Intangibles: Team captain in 2012 and 2013. Two year starter. Showed minimal development from junior to senior year.
Durability: Played through an ankle injury early in senior year. Underwent back surgery prior to junior year.
Comments: Morris has the skills which catch your attention at first glance (arm strength, mobility) but the whole package leaves a lot to be desired. His habit of uncorking wild throws and trusting his accuracy a bit too much is a deadly combination which leads to costly turnovers. His issues with accuracy don’t stem from obvious mechanical flaws, which doesn’t bode well for his future NFL coaching staff’s attempts at fixing the issues. Someone will gamble on him based on his arm but there are too many flaws to warrant a high selection.
Jordan Matthews WR Vanderbilt #87
Size/Athleticism: Height is an asset. Speed isn’t special but it must be respected. He’ll get open over the top on occasion but most of damage done after the catch. Doesn’t make a lot of guys miss, but once he’s in the open field he can pick up chunks of yardage. Inconsistent effort as a blocker, but has the ability to be an asset when he wants to be.
Separation Skills: He lacks the speed to consistently get open over the top, but he’s quick in his breaks and does a nice job creating space on short and intermediate routes. He lacks elite athleticism to shake tight coverage consistently, and he doesn’t know how to use his size to his advantage. As a result, the elite, physical corners at the next level will easily take him out of a game.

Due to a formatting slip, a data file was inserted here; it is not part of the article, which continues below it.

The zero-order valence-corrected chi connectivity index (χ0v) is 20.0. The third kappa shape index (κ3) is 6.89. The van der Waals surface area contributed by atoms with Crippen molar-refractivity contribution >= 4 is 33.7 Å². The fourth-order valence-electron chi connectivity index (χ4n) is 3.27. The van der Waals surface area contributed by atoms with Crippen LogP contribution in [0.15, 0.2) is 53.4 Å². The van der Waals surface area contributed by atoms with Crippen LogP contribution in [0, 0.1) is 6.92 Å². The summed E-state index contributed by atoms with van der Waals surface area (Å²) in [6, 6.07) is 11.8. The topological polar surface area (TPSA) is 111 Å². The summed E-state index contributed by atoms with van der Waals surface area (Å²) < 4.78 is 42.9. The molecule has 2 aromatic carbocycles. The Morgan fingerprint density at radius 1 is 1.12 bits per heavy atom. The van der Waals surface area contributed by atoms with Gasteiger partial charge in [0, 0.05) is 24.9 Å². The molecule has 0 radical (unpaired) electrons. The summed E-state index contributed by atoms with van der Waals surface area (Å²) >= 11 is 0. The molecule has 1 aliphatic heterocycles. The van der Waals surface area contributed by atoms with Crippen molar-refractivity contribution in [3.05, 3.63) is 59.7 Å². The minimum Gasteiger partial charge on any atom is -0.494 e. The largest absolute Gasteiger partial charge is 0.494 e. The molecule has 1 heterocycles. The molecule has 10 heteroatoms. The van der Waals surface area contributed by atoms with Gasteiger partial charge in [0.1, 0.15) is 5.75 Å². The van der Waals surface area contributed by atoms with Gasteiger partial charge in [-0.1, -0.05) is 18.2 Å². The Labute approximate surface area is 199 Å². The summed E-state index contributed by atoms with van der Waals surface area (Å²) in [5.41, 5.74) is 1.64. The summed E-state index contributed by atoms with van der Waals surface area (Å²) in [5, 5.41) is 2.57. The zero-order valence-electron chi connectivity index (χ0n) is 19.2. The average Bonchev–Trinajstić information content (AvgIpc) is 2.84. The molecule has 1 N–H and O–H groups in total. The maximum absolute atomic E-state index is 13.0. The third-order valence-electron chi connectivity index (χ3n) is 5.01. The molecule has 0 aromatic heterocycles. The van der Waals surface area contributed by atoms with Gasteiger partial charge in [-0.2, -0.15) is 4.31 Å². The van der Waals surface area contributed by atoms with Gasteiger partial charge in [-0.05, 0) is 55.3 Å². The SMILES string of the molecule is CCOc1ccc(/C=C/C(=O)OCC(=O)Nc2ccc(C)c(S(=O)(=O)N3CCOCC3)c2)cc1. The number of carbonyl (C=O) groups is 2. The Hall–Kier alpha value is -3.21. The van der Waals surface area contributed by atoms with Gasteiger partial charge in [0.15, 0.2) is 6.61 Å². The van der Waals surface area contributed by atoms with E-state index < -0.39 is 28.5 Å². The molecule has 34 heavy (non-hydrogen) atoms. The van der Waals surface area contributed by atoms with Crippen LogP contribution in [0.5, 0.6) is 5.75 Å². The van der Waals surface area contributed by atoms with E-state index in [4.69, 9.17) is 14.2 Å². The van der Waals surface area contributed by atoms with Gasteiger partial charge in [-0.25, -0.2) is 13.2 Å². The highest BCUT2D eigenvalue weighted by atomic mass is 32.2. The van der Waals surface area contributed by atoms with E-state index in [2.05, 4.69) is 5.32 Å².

Ball Skills: Inconsistent effort going up to high-point the football. Needs to be more assertive and attack the ball in tight coverage. He appears to do a nice job tracking the deep ball, but is very passive when it comes to actually making the catch. Lets the ball come to him, rather than going up and making a play. Drop rate is a concern. Seems to lose focus and lets far too many balls bounce of his hands.
Intangibles: Cousin of Jerry Rice.
Durability: Remained healthy throughout his career.
Comments: Matthews reminds me of Keenan Allen in some ways. Like Allen, he has plus size but doesn’t know how to use it yet. Unfortunately, Matthews isn’t blessed with Allen’s raw athleticism and speed, and will need to develop in a few areas before he’s ready to make an impact. Matthews has the potential to be a quality No. 2 receiver, but he needs to learn how to make plays against tight coverage. He’s too passive in his approach at this stage of his career, and veteran corners will take advantage of that weakness. Issues with drops also raise a red flag about his focus on the field.